Why Reading A Book In One Day Isn’t Worth It

So I know that a lot of people, book readers in general and book reviewers specifically want to be able to read a book in a day, preferably for a lot of days, maybe in a row. Like, a book a day for 3 months, or maybe more?

And I know that there are people out there who do devour a book a day, repeatedly, over and over, because they have the ‘commitment’ (see lack of responsibility) to do so. They just ‘love reading’ and I guess the rest of us don’t…? Like it’s a competition?

Am I bitter?

I thought I was.

I thought that since I work full time, study part time, and care for someone with a range of physical and mental disabilities, I would LOVE to have a whole day to myself where I could just read.

Recently I had that. I took holiday leave from my day job because I had a university assignment due around the same time as my birthday, so I wanted to be able to take time off and chill a bit around writing my essay.

It turned out I did have a whole day free to just read.

So I did.

I read Danielle Binks’ The Monster of Her Age (review coming soon!).

It was amazing.

I read it in one day. An afternoon, to be precise.

I have only read a handful of books in one sitting before. It’s not something I normally do.

However, I really regret reading TMOHA in one day.

  • Even though it was a really good book.
  • Even though I enjoyed every aspect of it.
  • Even though I had the time to read it in one sitting, and
  • Even though I wanted to keep going.

Why Reading A Book In One Day Is Not The Best

When I was studying English Literature at University, my professor advised the class that we shoul read our assigned classic one chapter at a time.

Pfft, I thought. Only losers read slowly! I am a BOOKWORM. It is my right, nay, my RESPONSIBILITY to read as many books as quickly as I can!

However, I decided to listen to my professor when I read Jane Eyre.

I read it one chapter at a time.

And in doing so, in taking that time to breathe and think about what I’d read, and digest, and all that other wonderful head stuff readers do, I found myself enjoying it, understanding it, and most importantly taking my time.

I did not read Jane Eyre in one day. I read it over several weeks, and I still remember that experience.

It was wonderful.

Reading TMOHA was also an amazing experience. I cried 3 times.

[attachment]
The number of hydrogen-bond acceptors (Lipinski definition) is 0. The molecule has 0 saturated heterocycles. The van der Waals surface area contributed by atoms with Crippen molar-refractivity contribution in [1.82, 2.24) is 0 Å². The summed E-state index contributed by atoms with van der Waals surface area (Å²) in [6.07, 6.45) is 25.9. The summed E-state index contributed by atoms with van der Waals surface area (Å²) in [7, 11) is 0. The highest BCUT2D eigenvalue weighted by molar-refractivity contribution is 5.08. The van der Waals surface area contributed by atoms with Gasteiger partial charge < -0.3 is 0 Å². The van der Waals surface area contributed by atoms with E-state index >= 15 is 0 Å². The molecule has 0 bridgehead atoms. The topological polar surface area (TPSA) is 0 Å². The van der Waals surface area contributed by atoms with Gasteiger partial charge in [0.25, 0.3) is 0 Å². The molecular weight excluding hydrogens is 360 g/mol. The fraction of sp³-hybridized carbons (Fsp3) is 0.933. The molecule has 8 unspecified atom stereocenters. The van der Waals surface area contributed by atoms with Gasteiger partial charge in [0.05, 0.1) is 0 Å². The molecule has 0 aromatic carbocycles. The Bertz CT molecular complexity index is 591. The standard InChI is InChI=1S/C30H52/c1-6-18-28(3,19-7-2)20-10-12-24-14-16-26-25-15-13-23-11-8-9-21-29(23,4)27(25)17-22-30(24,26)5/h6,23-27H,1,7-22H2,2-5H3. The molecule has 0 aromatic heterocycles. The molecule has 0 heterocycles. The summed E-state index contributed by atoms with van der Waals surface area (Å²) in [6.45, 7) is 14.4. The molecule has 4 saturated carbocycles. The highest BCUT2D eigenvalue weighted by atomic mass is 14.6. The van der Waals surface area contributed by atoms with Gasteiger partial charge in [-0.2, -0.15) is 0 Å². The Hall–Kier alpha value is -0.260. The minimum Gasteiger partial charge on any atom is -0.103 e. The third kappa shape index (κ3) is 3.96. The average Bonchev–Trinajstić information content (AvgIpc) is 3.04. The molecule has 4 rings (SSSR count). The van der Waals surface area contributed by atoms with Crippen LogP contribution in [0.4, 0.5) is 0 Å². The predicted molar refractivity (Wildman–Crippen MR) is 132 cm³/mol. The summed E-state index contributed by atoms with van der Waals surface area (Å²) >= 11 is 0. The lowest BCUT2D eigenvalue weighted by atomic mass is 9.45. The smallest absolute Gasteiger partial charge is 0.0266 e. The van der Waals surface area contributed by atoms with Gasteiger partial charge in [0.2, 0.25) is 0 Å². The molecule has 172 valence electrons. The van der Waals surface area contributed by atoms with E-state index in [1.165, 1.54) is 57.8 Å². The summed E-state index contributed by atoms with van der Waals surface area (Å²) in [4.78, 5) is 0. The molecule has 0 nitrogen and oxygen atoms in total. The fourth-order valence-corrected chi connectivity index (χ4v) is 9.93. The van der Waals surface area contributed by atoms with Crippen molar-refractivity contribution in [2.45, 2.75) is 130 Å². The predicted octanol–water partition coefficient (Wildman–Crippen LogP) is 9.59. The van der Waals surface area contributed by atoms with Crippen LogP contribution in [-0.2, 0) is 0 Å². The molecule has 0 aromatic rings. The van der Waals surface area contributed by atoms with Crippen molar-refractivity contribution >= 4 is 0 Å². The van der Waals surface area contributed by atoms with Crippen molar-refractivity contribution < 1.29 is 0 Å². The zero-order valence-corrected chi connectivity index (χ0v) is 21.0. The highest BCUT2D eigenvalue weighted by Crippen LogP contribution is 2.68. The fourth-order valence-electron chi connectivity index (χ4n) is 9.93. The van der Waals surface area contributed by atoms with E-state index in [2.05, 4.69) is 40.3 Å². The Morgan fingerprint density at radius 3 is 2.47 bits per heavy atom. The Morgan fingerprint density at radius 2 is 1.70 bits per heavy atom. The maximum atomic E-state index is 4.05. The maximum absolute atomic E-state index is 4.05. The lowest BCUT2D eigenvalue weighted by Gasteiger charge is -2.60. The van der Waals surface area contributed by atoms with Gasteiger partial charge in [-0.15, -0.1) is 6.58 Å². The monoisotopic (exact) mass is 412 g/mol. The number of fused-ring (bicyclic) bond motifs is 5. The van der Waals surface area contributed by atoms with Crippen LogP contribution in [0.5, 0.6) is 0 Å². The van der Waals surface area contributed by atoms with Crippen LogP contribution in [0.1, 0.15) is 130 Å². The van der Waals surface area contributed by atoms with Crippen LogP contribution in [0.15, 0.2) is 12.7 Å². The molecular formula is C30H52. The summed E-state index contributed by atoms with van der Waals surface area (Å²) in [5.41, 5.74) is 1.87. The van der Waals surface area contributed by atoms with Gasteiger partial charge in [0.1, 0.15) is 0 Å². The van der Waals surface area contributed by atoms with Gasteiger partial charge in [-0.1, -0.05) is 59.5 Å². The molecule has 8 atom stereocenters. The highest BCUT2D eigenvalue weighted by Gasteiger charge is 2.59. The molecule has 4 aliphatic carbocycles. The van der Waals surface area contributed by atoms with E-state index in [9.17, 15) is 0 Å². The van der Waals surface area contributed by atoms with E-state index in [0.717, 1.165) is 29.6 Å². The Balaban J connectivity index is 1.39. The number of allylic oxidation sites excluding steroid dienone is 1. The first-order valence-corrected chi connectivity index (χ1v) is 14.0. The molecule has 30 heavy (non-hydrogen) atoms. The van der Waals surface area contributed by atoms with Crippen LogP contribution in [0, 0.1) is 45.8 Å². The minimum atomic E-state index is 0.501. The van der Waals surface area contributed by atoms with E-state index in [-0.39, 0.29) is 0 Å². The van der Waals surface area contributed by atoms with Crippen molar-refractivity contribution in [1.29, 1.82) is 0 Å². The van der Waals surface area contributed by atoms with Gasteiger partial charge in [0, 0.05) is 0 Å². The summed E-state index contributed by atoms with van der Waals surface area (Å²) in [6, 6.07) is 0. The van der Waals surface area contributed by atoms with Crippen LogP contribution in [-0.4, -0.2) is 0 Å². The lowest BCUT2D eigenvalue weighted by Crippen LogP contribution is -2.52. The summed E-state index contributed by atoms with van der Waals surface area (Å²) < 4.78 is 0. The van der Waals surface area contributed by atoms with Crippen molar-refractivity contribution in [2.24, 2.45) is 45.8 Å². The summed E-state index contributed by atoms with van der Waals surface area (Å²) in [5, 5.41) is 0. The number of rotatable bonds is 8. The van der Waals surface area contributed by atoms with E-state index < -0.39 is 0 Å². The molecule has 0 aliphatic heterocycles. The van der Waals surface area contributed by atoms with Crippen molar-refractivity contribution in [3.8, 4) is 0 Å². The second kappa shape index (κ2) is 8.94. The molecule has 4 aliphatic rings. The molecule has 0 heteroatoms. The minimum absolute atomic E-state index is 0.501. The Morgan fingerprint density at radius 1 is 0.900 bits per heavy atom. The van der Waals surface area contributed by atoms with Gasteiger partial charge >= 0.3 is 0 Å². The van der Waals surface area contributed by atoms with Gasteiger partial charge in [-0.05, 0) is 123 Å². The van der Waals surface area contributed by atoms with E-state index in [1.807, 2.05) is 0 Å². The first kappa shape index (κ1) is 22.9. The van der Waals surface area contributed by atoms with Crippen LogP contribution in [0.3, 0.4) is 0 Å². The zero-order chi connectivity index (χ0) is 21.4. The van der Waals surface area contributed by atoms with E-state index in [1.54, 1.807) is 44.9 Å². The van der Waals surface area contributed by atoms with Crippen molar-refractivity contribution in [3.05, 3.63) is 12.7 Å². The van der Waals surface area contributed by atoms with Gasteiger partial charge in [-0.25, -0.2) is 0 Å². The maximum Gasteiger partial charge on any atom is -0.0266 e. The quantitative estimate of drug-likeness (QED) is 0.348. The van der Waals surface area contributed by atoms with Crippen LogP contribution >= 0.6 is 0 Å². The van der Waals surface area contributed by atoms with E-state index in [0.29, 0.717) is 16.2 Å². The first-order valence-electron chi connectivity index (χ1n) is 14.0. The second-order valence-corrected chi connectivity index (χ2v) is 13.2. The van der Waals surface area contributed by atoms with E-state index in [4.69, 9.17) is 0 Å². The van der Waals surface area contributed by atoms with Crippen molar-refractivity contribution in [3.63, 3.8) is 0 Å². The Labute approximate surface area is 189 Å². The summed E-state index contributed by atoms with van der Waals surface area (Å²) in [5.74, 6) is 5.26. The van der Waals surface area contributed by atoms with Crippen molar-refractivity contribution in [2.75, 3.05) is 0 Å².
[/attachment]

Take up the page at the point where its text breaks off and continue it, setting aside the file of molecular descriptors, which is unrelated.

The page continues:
However, it’s less than 300 pages, so it all ended way too soon. I only got an afternoon with Ellie, and I want more. I want so much more.

And yes, I could re-read TMOHA, but I am a book reviewer and I feel that it is my responsibility to keep creating new content, not re-reading. It’s not an efficient use of my time. I only really have enough time to read and review one book a week.

The only way to spent more time with Ellie would be to read not necessarily more slowly, but to take my time, to put it down at the end of each chapter and really think about everything that was happening, like I did with Garth Nix’s The Left Handed Booksellers of London. I took weeks to read that, because I was only reading it during my lunch breaks at work, so I got to spend so much time with Susan and Merlin, not just while reading but also while not reading, and I got to think about their adventure, and dream about it, and wonder what is coming next. To look forward to spending more time with them.

That’s an experience I missed with TMOHA.

I feel that it is important to point out that I rated TMOHA 5 stars and TLHBOL 4 stars, because I do feel that one is the better book, so my reading TMOHA in one day didn’t diminish the reading experience for me.

Neither do I think that the experience was better because I read it one day.

I just think the experience was different, and that has led me to believe that I personally prefer not reading books in one sitting.

Nemo
Nemo

About Nemo

A lover of kittens and all things sparkly, Nemo has a degree in English Literature and specialises in reviewing contemporary, paranormal, mystery/thriller, historical, sci-fi and fantasy Young Adult fiction. She is especially drawn to novels about princesses, strong female friendships, magical powers, and assassins.

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